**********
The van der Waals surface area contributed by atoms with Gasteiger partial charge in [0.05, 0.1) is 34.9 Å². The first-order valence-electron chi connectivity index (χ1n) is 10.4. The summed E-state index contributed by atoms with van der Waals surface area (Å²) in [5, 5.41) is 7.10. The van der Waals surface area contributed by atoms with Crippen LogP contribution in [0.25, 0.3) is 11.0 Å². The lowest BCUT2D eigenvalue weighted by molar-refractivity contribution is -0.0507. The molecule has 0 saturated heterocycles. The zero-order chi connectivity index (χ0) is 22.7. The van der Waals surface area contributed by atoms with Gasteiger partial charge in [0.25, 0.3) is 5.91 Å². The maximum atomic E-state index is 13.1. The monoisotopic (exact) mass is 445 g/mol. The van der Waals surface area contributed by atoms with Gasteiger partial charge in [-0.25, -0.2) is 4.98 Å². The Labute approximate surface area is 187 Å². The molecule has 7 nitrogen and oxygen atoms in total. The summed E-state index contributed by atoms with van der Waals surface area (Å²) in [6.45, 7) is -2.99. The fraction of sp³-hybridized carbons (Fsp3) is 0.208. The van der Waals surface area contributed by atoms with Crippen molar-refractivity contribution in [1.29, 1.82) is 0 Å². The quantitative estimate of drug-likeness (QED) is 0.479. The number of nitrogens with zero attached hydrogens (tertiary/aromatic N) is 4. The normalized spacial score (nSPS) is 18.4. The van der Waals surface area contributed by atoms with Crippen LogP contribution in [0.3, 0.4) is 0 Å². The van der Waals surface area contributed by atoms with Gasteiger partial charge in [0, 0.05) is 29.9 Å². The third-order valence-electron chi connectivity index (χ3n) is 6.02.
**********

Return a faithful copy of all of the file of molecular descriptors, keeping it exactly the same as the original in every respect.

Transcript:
The van der Waals surface area contributed by atoms with Gasteiger partial charge in [0.05, 0.1) is 34.9 Å². The first-order valence-electron chi connectivity index (χ1n) is 10.4. The summed E-state index contributed by atoms with van der Waals surface area (Å²) in [5, 5.41) is 7.10. The van der Waals surface area contributed by atoms with Crippen LogP contribution in [0.25, 0.3) is 11.0 Å². The lowest BCUT2D eigenvalue weighted by molar-refractivity contribution is -0.0507. The molecule has 0 saturated heterocycles. The zero-order chi connectivity index (χ0) is 22.7. The van der Waals surface area contributed by atoms with Gasteiger partial charge in [0.25, 0.3) is 5.91 Å². The maximum atomic E-state index is 13.1. The monoisotopic (exact) mass is 445 g/mol. The van der Waals surface area contributed by atoms with Gasteiger partial charge in [-0.25, -0.2) is 4.98 Å². The Labute approximate surface area is 187 Å². The molecule has 7 nitrogen and oxygen atoms in total. The summed E-state index contributed by atoms with van der Waals surface area (Å²) in [6.45, 7) is -2.99. The fraction of sp³-hybridized carbons (Fsp3) is 0.208. The van der Waals surface area contributed by atoms with Crippen molar-refractivity contribution in [1.29, 1.82) is 0 Å². The quantitative estimate of drug-likeness (QED) is 0.479. The number of nitrogens with zero attached hydrogens (tertiary/aromatic N) is 4. The normalized spacial score (nSPS) is 18.4. The van der Waals surface area contributed by atoms with Crippen LogP contribution in [0.3, 0.4) is 0 Å². The van der Waals surface area contributed by atoms with Gasteiger partial charge in [0, 0.05) is 29.9 Å². The third-order valence-electron chi connectivity index (χ3n) is 6.02.